As a Hill District property owner, I paid close attention to the recent Post-Gazette article “Unified Arena Proposal Coming” (Aug. 19), suggesting that an agreement may be forthcoming between residents of the Hill and the Penguins organization. Let’s hope so.
Pittsburghers reluctantly gave up the Civic Arena, believing that removing it was key to successfully developing this vital site for Pittsburgh’s future. Most supported the idea, yet questioned the wisdom of leaving control of it in the hands of a hockey team.
Three years later, that future is still on hold. While other projects in the city are rapidly moving forward, the arena site remains dormant, covered with parking spaces and weeds. The Penguins blame Hill residents groups who want more low-income housing for the delay. Really?
While the 10 percent difference may be important to a few, it should not be a core reason to halt the progress of this monumental project — one that could turn 28 acres of nothing into a great Pittsburgh destination. For more than two years, the Penguins organization has been gathering and evaluating input from stakeholders and community leaders. The housing issue is one component that should be worked out. However, at some point, a good management team considers all input, incorporates as many concerns as feasible and moves forward.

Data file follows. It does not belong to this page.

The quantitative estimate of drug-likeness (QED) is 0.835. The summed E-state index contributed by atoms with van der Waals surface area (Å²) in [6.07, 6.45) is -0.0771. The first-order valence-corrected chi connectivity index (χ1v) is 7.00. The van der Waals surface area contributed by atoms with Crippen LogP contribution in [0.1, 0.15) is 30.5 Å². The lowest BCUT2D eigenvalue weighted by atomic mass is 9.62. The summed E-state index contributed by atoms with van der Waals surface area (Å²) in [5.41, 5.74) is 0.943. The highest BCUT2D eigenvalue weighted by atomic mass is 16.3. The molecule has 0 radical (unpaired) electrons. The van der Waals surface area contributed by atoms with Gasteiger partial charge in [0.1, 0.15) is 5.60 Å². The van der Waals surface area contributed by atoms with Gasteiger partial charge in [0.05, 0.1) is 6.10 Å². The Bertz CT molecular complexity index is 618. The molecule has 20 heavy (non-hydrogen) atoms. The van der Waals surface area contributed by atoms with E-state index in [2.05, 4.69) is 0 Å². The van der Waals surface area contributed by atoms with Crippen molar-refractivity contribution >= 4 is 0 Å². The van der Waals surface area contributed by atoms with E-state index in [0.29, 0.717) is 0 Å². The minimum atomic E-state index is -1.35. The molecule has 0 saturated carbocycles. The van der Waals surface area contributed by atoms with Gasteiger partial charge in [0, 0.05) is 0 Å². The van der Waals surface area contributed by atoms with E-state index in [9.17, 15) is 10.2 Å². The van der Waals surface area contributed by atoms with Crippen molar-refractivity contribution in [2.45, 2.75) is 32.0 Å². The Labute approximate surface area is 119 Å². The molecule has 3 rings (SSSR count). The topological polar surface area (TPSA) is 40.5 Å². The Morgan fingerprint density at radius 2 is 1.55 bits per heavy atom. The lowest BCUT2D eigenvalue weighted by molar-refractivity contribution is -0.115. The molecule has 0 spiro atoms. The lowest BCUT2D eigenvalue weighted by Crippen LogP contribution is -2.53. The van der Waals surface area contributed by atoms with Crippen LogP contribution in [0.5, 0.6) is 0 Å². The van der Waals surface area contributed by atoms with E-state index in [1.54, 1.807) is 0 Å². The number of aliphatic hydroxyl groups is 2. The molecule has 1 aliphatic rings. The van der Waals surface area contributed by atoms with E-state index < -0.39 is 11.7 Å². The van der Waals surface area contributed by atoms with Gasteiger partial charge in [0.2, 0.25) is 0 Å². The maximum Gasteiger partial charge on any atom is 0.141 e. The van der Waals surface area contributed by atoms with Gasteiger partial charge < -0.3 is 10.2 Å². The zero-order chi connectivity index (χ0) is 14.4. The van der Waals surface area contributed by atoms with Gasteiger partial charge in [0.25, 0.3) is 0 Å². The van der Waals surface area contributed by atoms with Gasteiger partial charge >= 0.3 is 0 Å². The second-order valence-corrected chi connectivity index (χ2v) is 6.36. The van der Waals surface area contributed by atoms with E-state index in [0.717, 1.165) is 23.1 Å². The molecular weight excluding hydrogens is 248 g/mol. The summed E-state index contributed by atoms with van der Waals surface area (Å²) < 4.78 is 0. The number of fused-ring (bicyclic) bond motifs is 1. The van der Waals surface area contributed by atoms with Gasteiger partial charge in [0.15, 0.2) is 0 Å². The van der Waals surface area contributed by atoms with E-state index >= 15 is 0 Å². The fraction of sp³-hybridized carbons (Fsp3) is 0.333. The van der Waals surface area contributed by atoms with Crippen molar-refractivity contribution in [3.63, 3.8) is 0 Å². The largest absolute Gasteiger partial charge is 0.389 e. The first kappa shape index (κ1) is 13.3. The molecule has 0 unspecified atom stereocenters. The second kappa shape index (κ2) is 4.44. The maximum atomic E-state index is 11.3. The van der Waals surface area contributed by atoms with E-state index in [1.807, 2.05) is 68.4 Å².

If the Penguins believe that a delay will eventually resolve all issues with everyone, they have no understanding of human nature. Trying to please everyone will ultimately please no one, and the project could be a failure before the first shovel of dirt flies.
I urge the Penguins to begin the project on time and resolve issues as the project evolves — or, step aside — and the city should hire someone who can.
GARY A. CRAVENER